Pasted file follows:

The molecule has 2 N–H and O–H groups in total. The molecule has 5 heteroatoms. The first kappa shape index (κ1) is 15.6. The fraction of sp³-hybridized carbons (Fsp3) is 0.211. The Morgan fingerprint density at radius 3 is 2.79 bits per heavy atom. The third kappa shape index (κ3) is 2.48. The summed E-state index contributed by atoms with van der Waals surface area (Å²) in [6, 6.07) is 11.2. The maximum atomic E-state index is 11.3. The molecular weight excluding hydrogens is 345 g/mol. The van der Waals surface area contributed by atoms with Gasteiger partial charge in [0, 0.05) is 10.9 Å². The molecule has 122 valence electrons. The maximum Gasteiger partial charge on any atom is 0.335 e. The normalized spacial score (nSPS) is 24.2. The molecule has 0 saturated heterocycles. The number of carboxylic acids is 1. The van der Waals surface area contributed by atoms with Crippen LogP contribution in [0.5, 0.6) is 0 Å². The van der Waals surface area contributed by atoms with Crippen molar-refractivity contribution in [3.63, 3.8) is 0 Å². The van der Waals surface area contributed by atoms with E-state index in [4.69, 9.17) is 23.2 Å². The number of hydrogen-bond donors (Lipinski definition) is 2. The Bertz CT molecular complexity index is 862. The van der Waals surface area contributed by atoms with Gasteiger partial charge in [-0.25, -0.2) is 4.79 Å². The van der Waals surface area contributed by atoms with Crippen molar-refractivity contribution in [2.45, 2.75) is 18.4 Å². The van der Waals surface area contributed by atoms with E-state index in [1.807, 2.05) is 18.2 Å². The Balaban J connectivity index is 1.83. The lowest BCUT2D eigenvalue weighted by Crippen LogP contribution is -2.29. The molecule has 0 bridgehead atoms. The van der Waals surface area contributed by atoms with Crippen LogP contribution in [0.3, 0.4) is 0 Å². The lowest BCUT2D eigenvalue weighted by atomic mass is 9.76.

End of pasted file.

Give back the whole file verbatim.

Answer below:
The molecule has 2 N–H and O–H groups in total. The molecule has 5 heteroatoms. The first kappa shape index (κ1) is 15.6. The fraction of sp³-hybridized carbons (Fsp3) is 0.211. The Morgan fingerprint density at radius 3 is 2.79 bits per heavy atom. The third kappa shape index (κ3) is 2.48. The summed E-state index contributed by atoms with van der Waals surface area (Å²) in [6, 6.07) is 11.2. The maximum atomic E-state index is 11.3. The molecular weight excluding hydrogens is 345 g/mol. The van der Waals surface area contributed by atoms with Gasteiger partial charge in [0, 0.05) is 10.9 Å². The molecule has 122 valence electrons. The maximum Gasteiger partial charge on any atom is 0.335 e. The normalized spacial score (nSPS) is 24.2. The molecule has 0 saturated heterocycles. The number of carboxylic acids is 1. The van der Waals surface area contributed by atoms with Crippen LogP contribution in [0.5, 0.6) is 0 Å². The van der Waals surface area contributed by atoms with Crippen molar-refractivity contribution in [3.63, 3.8) is 0 Å². The van der Waals surface area contributed by atoms with E-state index in [4.69, 9.17) is 23.2 Å². The number of hydrogen-bond donors (Lipinski definition) is 2. The Bertz CT molecular complexity index is 862. The van der Waals surface area contributed by atoms with Gasteiger partial charge in [-0.25, -0.2) is 4.79 Å². The van der Waals surface area contributed by atoms with Crippen molar-refractivity contribution in [2.45, 2.75) is 18.4 Å². The van der Waals surface area contributed by atoms with E-state index in [1.807, 2.05) is 18.2 Å². The Balaban J connectivity index is 1.83. The lowest BCUT2D eigenvalue weighted by Crippen LogP contribution is -2.29. The molecule has 0 bridgehead atoms. The van der Waals surface area contributed by atoms with Crippen LogP contribution in [0.3, 0.4) is 0 Å². The lowest BCUT2D eigenvalue weighted by atomic mass is 9.76.